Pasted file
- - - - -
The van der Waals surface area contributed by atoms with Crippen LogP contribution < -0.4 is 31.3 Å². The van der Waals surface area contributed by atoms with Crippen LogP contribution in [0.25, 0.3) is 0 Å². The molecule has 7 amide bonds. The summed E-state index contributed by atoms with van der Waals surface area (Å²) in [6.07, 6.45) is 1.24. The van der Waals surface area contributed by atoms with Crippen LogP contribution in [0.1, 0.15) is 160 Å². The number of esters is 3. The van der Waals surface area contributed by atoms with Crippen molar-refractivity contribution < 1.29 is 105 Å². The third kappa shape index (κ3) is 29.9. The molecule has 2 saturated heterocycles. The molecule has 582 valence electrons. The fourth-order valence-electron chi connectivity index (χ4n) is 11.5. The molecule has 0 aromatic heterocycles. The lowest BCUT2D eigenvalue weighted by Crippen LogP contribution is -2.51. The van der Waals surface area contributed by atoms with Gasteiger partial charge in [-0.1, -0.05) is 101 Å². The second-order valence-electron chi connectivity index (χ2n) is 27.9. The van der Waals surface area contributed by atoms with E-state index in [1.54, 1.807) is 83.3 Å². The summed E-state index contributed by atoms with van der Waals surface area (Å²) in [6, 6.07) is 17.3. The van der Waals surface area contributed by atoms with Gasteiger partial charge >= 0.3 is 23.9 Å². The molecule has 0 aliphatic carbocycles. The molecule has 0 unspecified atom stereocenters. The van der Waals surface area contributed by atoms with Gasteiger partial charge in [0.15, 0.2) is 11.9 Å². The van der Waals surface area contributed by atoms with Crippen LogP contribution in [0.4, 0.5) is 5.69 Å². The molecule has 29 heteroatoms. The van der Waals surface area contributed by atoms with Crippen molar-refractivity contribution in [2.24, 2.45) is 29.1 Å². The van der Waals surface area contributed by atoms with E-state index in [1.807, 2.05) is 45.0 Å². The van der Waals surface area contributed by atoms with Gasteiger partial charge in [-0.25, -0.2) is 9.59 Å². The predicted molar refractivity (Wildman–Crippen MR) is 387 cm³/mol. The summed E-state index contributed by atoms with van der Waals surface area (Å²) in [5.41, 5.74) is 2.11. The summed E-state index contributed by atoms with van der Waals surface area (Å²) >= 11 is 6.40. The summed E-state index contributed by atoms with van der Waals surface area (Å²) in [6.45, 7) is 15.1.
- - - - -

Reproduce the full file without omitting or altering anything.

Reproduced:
The van der Waals surface area contributed by atoms with Crippen LogP contribution < -0.4 is 31.3 Å². The van der Waals surface area contributed by atoms with Crippen LogP contribution in [0.25, 0.3) is 0 Å². The molecule has 7 amide bonds. The summed E-state index contributed by atoms with van der Waals surface area (Å²) in [6.07, 6.45) is 1.24. The van der Waals surface area contributed by atoms with Crippen LogP contribution in [0.1, 0.15) is 160 Å². The number of esters is 3. The van der Waals surface area contributed by atoms with Crippen molar-refractivity contribution < 1.29 is 105 Å². The third kappa shape index (κ3) is 29.9. The molecule has 2 saturated heterocycles. The molecule has 582 valence electrons. The fourth-order valence-electron chi connectivity index (χ4n) is 11.5. The molecule has 0 aromatic heterocycles. The lowest BCUT2D eigenvalue weighted by Crippen LogP contribution is -2.51. The van der Waals surface area contributed by atoms with Gasteiger partial charge in [-0.1, -0.05) is 101 Å². The second-order valence-electron chi connectivity index (χ2n) is 27.9. The van der Waals surface area contributed by atoms with E-state index in [1.54, 1.807) is 83.3 Å². The summed E-state index contributed by atoms with van der Waals surface area (Å²) in [6, 6.07) is 17.3. The van der Waals surface area contributed by atoms with Gasteiger partial charge >= 0.3 is 23.9 Å². The molecule has 0 aliphatic carbocycles. The molecule has 0 unspecified atom stereocenters. The van der Waals surface area contributed by atoms with Gasteiger partial charge in [0.15, 0.2) is 11.9 Å². The van der Waals surface area contributed by atoms with Crippen LogP contribution in [0.4, 0.5) is 5.69 Å². The molecule has 29 heteroatoms. The van der Waals surface area contributed by atoms with Crippen molar-refractivity contribution in [2.24, 2.45) is 29.1 Å². The van der Waals surface area contributed by atoms with E-state index in [1.807, 2.05) is 45.0 Å². The van der Waals surface area contributed by atoms with Gasteiger partial charge in [-0.25, -0.2) is 9.59 Å². The predicted molar refractivity (Wildman–Crippen MR) is 387 cm³/mol. The summed E-state index contributed by atoms with van der Waals surface area (Å²) in [5.41, 5.74) is 2.11. The summed E-state index contributed by atoms with van der Waals surface area (Å²) >= 11 is 6.40. The summed E-state index contributed by atoms with van der Waals surface area (Å²) in [6.45, 7) is 15.1.